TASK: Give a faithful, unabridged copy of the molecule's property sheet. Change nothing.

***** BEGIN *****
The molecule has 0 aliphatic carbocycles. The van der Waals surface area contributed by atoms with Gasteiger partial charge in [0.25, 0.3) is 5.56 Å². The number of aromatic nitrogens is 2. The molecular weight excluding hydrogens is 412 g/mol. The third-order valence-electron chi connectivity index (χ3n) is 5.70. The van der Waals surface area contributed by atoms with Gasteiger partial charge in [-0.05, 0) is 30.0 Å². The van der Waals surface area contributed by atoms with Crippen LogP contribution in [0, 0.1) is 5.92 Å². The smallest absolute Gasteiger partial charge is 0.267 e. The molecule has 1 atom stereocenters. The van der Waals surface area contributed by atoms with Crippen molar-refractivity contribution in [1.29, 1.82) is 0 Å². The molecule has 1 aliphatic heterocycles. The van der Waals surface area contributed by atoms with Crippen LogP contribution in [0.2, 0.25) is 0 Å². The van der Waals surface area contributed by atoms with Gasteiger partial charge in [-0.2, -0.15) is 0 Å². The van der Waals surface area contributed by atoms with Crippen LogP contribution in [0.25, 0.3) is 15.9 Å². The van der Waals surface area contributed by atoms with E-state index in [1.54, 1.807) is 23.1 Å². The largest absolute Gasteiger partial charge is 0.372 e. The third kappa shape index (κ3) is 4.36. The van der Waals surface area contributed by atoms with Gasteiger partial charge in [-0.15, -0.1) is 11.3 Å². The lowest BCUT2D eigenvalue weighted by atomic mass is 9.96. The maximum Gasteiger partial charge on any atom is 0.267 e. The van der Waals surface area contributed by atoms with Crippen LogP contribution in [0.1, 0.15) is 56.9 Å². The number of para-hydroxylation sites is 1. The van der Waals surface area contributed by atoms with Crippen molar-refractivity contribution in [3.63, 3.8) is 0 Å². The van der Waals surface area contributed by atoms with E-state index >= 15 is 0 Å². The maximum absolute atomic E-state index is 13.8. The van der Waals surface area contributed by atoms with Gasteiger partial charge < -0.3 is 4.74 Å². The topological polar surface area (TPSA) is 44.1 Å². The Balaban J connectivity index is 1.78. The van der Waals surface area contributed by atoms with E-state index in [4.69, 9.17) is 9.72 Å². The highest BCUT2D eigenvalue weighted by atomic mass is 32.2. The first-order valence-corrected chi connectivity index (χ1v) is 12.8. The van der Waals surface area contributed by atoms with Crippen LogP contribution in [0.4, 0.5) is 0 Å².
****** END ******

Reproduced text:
The molecule has 0 aliphatic carbocycles. The van der Waals surface area contributed by atoms with Gasteiger partial charge in [0.25, 0.3) is 5.56 Å². The number of aromatic nitrogens is 2. The molecular weight excluding hydrogens is 412 g/mol. The third-order valence-electron chi connectivity index (χ3n) is 5.70. The van der Waals surface area contributed by atoms with Gasteiger partial charge in [-0.05, 0) is 30.0 Å². The van der Waals surface area contributed by atoms with Crippen LogP contribution in [0, 0.1) is 5.92 Å². The smallest absolute Gasteiger partial charge is 0.267 e. The molecule has 1 atom stereocenters. The van der Waals surface area contributed by atoms with Crippen molar-refractivity contribution in [1.29, 1.82) is 0 Å². The molecule has 1 aliphatic heterocycles. The van der Waals surface area contributed by atoms with Crippen LogP contribution in [0.2, 0.25) is 0 Å². The van der Waals surface area contributed by atoms with Gasteiger partial charge in [-0.2, -0.15) is 0 Å². The van der Waals surface area contributed by atoms with Crippen LogP contribution in [0.25, 0.3) is 15.9 Å². The van der Waals surface area contributed by atoms with E-state index in [1.54, 1.807) is 23.1 Å². The largest absolute Gasteiger partial charge is 0.372 e. The third kappa shape index (κ3) is 4.36. The van der Waals surface area contributed by atoms with Gasteiger partial charge in [-0.15, -0.1) is 11.3 Å². The lowest BCUT2D eigenvalue weighted by atomic mass is 9.96. The maximum Gasteiger partial charge on any atom is 0.267 e. The van der Waals surface area contributed by atoms with Crippen LogP contribution in [0.1, 0.15) is 56.9 Å². The number of para-hydroxylation sites is 1. The van der Waals surface area contributed by atoms with Crippen molar-refractivity contribution in [3.63, 3.8) is 0 Å². The van der Waals surface area contributed by atoms with E-state index >= 15 is 0 Å². The maximum absolute atomic E-state index is 13.8. The van der Waals surface area contributed by atoms with Gasteiger partial charge < -0.3 is 4.74 Å². The topological polar surface area (TPSA) is 44.1 Å². The Balaban J connectivity index is 1.78. The van der Waals surface area contributed by atoms with E-state index in [4.69, 9.17) is 9.72 Å². The highest BCUT2D eigenvalue weighted by atomic mass is 32.2. The first-order valence-corrected chi connectivity index (χ1v) is 12.8. The van der Waals surface area contributed by atoms with Crippen LogP contribution in [0.4, 0.5) is 0 Å².